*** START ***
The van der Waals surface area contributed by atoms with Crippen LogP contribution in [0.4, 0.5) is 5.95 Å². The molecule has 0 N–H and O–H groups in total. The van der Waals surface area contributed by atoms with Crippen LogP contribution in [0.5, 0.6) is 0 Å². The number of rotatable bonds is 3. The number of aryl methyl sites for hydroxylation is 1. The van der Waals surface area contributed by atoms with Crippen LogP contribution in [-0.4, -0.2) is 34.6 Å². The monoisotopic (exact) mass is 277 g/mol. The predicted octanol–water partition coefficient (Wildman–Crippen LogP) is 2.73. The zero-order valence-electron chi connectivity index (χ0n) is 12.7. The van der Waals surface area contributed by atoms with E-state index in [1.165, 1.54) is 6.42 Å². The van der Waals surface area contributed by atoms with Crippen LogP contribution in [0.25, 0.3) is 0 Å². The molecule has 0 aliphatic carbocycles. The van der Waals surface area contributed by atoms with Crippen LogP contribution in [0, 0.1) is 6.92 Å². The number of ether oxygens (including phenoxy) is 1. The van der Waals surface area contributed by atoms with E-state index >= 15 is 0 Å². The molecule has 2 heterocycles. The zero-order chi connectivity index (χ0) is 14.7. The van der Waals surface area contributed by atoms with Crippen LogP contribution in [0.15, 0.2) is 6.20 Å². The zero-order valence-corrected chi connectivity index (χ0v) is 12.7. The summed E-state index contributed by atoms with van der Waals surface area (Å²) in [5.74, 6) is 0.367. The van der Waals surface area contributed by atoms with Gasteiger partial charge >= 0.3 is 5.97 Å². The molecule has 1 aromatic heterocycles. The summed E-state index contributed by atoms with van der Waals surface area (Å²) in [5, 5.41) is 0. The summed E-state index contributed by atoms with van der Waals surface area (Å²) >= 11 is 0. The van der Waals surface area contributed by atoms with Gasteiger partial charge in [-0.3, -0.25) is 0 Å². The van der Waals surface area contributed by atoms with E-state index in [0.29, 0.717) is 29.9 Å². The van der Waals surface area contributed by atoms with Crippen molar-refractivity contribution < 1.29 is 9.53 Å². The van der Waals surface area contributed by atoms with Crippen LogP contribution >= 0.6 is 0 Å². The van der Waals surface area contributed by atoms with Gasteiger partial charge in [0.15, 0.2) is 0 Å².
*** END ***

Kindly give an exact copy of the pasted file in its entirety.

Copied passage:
The van der Waals surface area contributed by atoms with Crippen LogP contribution in [0.4, 0.5) is 5.95 Å². The molecule has 0 N–H and O–H groups in total. The van der Waals surface area contributed by atoms with Crippen LogP contribution in [0.5, 0.6) is 0 Å². The number of rotatable bonds is 3. The number of aryl methyl sites for hydroxylation is 1. The van der Waals surface area contributed by atoms with Crippen LogP contribution in [-0.4, -0.2) is 34.6 Å². The monoisotopic (exact) mass is 277 g/mol. The predicted octanol–water partition coefficient (Wildman–Crippen LogP) is 2.73. The zero-order valence-electron chi connectivity index (χ0n) is 12.7. The van der Waals surface area contributed by atoms with E-state index in [1.165, 1.54) is 6.42 Å². The van der Waals surface area contributed by atoms with Crippen LogP contribution in [0.25, 0.3) is 0 Å². The molecule has 0 aliphatic carbocycles. The van der Waals surface area contributed by atoms with Crippen LogP contribution in [0, 0.1) is 6.92 Å². The number of ether oxygens (including phenoxy) is 1. The van der Waals surface area contributed by atoms with E-state index >= 15 is 0 Å². The molecule has 2 heterocycles. The zero-order chi connectivity index (χ0) is 14.7. The van der Waals surface area contributed by atoms with Crippen LogP contribution in [0.15, 0.2) is 6.20 Å². The zero-order valence-corrected chi connectivity index (χ0v) is 12.7. The summed E-state index contributed by atoms with van der Waals surface area (Å²) in [5.74, 6) is 0.367. The van der Waals surface area contributed by atoms with Gasteiger partial charge >= 0.3 is 5.97 Å². The molecule has 1 aromatic heterocycles. The summed E-state index contributed by atoms with van der Waals surface area (Å²) in [5, 5.41) is 0. The summed E-state index contributed by atoms with van der Waals surface area (Å²) >= 11 is 0. The van der Waals surface area contributed by atoms with Gasteiger partial charge in [-0.3, -0.25) is 0 Å². The van der Waals surface area contributed by atoms with E-state index in [0.29, 0.717) is 29.9 Å². The van der Waals surface area contributed by atoms with Crippen molar-refractivity contribution < 1.29 is 9.53 Å². The van der Waals surface area contributed by atoms with Crippen LogP contribution >= 0.6 is 0 Å². The van der Waals surface area contributed by atoms with Gasteiger partial charge in [0.15, 0.2) is 0 Å².